Silfverberg's dream season about to hit new heights
Sens forward prospect king of Swedish hockey, now he'd like to make NHL impact
|Senators forward prospect Jakob Silfverberg was the dominant player in Sweden's Elitserien this season, earning MVP honours for both the regular season and playoffs. His team, Brynas IF, won the league championship for the first time since 1999 (Photo by Matthew Healy/OSHC).
Especially in his hometown of Gavle, where they are no doubt still celebrating the magical run by Brynas IF to its first Elitserien crown in more than a decade.
Indeed, Jakob Silfverberg could pack up his equipment for the summer and continue to bask in what had to rate as a dream season for any player in his homeland. Winner of the 'Golden Helmet' as regular-season MVP and the playoff MVP award, all of it for a Brynas squad that last ruled Sweden's top hockey league in 1999.
"It's huge," the 21-year-old Ottawa Senators prospect said of a title run that should make him a hometown hockey hero for years to come. "Everybody loves us there now and they're very happy for us. It's hockey fever in (that) town now and I was very glad to be a part of it."
But Silfverberg, a 6-1, 187-pound forward who broke Senators captain Daniel Alfredsson record for playoff goals by notching 13 this season, isn't done yet. He has crossed the pond and thrown himself into the middle of another city which is catching its own dose of playoff fever. And he's ready and willing to make an impact on the Senators' playoff drive.
"I'm very excited and happy to be here," a smiling Silfverberg said while surrounded by a crush of media in the Senators dressing room earlier today. "I had a great season at home and I'm very happy we ended up winning the championship. It's pretty great there, but now I'm happy to be here and looking forward to what's coming (next)."
Much as he enjoyed the dream season in Sweden, he knows it could get even better yet.
"It's a dream that I had as a child to play in the NHL," said Silfverberg, a second-round pick (39th overall) by the Senators in the 2009 NHL Entry Draft. "I'm not there yet, but hopefully I get to play tonight. You never know. It's a dream come true to be here and I'm very happy and excited."
He arrived in Ottawa on Sunday afternoon, spent the night breaking bread and watching playoff hockey with fellow Swede Erik Karlsson, then turned in for a solid eight hours of sleep. It was a fresh Silfverberg who hit the ice at Scotiabank Place for the Senators' pre-game skate in advance of tonight's Game 6 of the Eastern Conference quarter-final against the New York Rangers (7 p.m., CBC, Team 1200).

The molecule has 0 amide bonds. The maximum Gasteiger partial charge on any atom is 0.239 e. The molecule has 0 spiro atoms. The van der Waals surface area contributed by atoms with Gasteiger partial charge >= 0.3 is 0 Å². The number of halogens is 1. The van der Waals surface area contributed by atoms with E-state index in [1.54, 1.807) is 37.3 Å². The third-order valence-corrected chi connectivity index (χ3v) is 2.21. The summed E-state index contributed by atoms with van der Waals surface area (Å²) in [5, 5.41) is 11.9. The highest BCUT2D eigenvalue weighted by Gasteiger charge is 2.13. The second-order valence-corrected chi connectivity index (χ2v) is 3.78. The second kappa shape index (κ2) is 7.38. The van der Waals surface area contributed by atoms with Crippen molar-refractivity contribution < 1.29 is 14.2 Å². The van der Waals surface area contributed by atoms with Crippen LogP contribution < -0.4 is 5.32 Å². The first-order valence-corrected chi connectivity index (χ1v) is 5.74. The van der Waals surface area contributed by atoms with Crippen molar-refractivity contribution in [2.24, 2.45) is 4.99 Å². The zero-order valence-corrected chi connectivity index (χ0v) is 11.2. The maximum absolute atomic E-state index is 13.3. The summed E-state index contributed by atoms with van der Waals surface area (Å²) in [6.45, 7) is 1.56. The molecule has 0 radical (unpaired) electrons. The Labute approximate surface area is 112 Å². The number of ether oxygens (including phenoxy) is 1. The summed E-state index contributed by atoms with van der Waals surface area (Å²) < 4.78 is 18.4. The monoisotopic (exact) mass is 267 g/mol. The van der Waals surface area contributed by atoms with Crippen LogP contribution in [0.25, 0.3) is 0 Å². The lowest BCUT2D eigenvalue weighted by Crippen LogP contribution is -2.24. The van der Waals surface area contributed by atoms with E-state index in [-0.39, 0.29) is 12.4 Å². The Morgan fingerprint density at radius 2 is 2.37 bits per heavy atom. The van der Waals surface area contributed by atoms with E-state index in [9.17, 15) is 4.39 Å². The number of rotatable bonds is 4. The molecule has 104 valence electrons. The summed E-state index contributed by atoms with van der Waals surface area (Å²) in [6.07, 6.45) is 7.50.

While Senators head coach Paul MacLean hadn't yet "formally decided" after the morning skate to insert him into the lineup, Silfverberg's 2011-12 hockey resume clearly had grabbed his attention.
"He's been the best player in Sweden," said MacLean, who is surely considering the addition of Silfverberg to the mix in a potential series clincher for the Senators. "MVP of the regular season, MVP of the playoffs. His team just won the Swedish Elite League and he was the best player. I like that."
Naturally, Silfverberg has already sought out the advice of the greatest Swede of them all in the Senators dressing room. And captain Daniel Alfredsson's words have already hit home.
"He was just saying enjoy my time here and not think too much about the game," Silfverberg said of their conversation during the pre-game skate. "Just try to be as positive as possible and have fun."
Last summer, Silfverberg was the standout player during the Senators' annual development camp that involves most of the organization's top prospects. While Ottawa general manager Bryan Murray tried to convince him he was already NHL-ready, Silfverberg believed he needed another season back in Sweden. He's convinced it was the right decision.
"When you look at it now, I'm very happy that I did go back," he said. "I've grown a lot, not only as a hockey player but as a person. It's been a big step for me in my maturation and I'm very happy I went home. I've got a lot of self-confidence from things that happened there."
Not that he ever could have imagined it turning out exactly the way it did.
"I felt we had a good team, if you looked at it on paper," said Silfverberg. "But it's not always (what you see) on paper that counts. You've got to work very hard and that's what we did. It paid off at the end and I stood there as a champion when the season ended.
"I'm happy that I stayed and I learned a lot. That it could be as good as it was ... I could never imagine that."
What he can imagine is carrying that success to Ottawa, both now and in the future.
"I have a lot of self-confidence and I hope to bring it over here and play the way I did at home," said Silfverberg. "But you never know. You've got to take it one day at a time and one game at a time. Hopefully, I can play here as I did at home ... I've got a lot of confidence from my coach (at Brynas). He believed in me the whole season, gave me a (top role) on the shifts and let me play a lot of power play. I got a lot of confidence from my coach and had very good teammates."